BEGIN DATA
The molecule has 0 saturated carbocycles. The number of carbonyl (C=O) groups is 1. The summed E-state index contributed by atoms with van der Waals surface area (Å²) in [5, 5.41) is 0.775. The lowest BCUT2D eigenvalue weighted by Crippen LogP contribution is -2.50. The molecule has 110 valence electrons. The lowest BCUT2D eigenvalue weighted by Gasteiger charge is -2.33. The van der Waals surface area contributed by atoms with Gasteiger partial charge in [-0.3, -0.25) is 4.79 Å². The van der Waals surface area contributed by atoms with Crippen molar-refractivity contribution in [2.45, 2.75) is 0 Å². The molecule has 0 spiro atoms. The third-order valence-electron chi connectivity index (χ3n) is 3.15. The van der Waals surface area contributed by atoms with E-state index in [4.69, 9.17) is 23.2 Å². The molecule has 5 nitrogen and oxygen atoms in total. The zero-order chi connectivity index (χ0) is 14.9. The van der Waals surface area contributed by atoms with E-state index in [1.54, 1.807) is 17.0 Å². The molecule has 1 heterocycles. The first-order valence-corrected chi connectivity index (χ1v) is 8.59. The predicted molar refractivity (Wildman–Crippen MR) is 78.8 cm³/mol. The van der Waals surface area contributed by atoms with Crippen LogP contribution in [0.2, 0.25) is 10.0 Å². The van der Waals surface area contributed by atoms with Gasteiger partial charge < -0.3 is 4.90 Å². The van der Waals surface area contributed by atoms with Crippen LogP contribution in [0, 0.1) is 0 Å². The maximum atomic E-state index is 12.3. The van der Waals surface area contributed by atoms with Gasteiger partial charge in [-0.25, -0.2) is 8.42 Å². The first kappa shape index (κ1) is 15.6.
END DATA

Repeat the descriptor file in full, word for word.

The molecule has 0 saturated carbocycles. The number of carbonyl (C=O) groups is 1. The summed E-state index contributed by atoms with van der Waals surface area (Å²) in [5, 5.41) is 0.775. The lowest BCUT2D eigenvalue weighted by Crippen LogP contribution is -2.50. The molecule has 110 valence electrons. The lowest BCUT2D eigenvalue weighted by Gasteiger charge is -2.33. The van der Waals surface area contributed by atoms with Gasteiger partial charge in [-0.3, -0.25) is 4.79 Å². The van der Waals surface area contributed by atoms with Crippen molar-refractivity contribution in [2.45, 2.75) is 0 Å². The molecule has 0 spiro atoms. The third-order valence-electron chi connectivity index (χ3n) is 3.15. The van der Waals surface area contributed by atoms with E-state index in [4.69, 9.17) is 23.2 Å². The molecule has 5 nitrogen and oxygen atoms in total. The zero-order chi connectivity index (χ0) is 14.9. The van der Waals surface area contributed by atoms with E-state index in [1.54, 1.807) is 17.0 Å². The molecule has 1 heterocycles. The first-order valence-corrected chi connectivity index (χ1v) is 8.59. The predicted molar refractivity (Wildman–Crippen MR) is 78.8 cm³/mol. The van der Waals surface area contributed by atoms with Crippen LogP contribution in [0.2, 0.25) is 10.0 Å². The van der Waals surface area contributed by atoms with Gasteiger partial charge < -0.3 is 4.90 Å². The van der Waals surface area contributed by atoms with Crippen LogP contribution in [0, 0.1) is 0 Å². The maximum atomic E-state index is 12.3. The van der Waals surface area contributed by atoms with Gasteiger partial charge in [-0.25, -0.2) is 8.42 Å². The first kappa shape index (κ1) is 15.6.